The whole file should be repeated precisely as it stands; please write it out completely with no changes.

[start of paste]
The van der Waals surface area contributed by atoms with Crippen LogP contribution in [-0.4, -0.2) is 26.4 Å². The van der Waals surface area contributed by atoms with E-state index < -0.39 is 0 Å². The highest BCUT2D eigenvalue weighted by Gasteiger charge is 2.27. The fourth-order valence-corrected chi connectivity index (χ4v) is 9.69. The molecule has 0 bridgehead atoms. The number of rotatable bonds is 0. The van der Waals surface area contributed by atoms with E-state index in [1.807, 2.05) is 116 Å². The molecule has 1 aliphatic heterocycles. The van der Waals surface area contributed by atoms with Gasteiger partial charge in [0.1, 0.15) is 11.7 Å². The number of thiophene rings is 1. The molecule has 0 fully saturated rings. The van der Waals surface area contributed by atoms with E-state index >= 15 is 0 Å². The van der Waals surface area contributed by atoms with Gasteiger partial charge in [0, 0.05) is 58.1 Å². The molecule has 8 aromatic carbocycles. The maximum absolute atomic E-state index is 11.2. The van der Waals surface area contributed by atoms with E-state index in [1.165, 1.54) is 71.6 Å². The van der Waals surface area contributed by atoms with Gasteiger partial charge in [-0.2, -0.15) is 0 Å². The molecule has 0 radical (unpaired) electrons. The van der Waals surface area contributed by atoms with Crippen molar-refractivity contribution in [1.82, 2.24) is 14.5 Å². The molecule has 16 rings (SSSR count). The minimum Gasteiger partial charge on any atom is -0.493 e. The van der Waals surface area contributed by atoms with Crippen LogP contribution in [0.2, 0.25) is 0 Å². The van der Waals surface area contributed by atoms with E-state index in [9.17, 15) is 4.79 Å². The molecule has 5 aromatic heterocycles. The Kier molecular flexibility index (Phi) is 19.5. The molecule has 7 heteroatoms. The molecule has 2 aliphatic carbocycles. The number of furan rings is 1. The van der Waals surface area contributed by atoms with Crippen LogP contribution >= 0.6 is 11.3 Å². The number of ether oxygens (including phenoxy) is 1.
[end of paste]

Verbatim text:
The van der Waals surface area contributed by atoms with Crippen LogP contribution in [-0.4, -0.2) is 26.4 Å². The van der Waals surface area contributed by atoms with E-state index < -0.39 is 0 Å². The highest BCUT2D eigenvalue weighted by Gasteiger charge is 2.27. The fourth-order valence-corrected chi connectivity index (χ4v) is 9.69. The molecule has 0 bridgehead atoms. The number of rotatable bonds is 0. The van der Waals surface area contributed by atoms with E-state index in [1.807, 2.05) is 116 Å². The molecule has 1 aliphatic heterocycles. The van der Waals surface area contributed by atoms with Gasteiger partial charge in [0.1, 0.15) is 11.7 Å². The number of thiophene rings is 1. The molecule has 0 fully saturated rings. The van der Waals surface area contributed by atoms with E-state index >= 15 is 0 Å². The van der Waals surface area contributed by atoms with Gasteiger partial charge in [0, 0.05) is 58.1 Å². The molecule has 8 aromatic carbocycles. The maximum absolute atomic E-state index is 11.2. The van der Waals surface area contributed by atoms with E-state index in [1.165, 1.54) is 71.6 Å². The van der Waals surface area contributed by atoms with Gasteiger partial charge in [-0.2, -0.15) is 0 Å². The molecule has 0 radical (unpaired) electrons. The van der Waals surface area contributed by atoms with Crippen molar-refractivity contribution in [1.82, 2.24) is 14.5 Å². The molecule has 16 rings (SSSR count). The minimum Gasteiger partial charge on any atom is -0.493 e. The van der Waals surface area contributed by atoms with Crippen LogP contribution in [0.2, 0.25) is 0 Å². The van der Waals surface area contributed by atoms with E-state index in [9.17, 15) is 4.79 Å². The molecule has 5 aromatic heterocycles. The Kier molecular flexibility index (Phi) is 19.5. The molecule has 7 heteroatoms. The molecule has 2 aliphatic carbocycles. The number of furan rings is 1. The van der Waals surface area contributed by atoms with Crippen LogP contribution >= 0.6 is 11.3 Å². The number of ether oxygens (including phenoxy) is 1.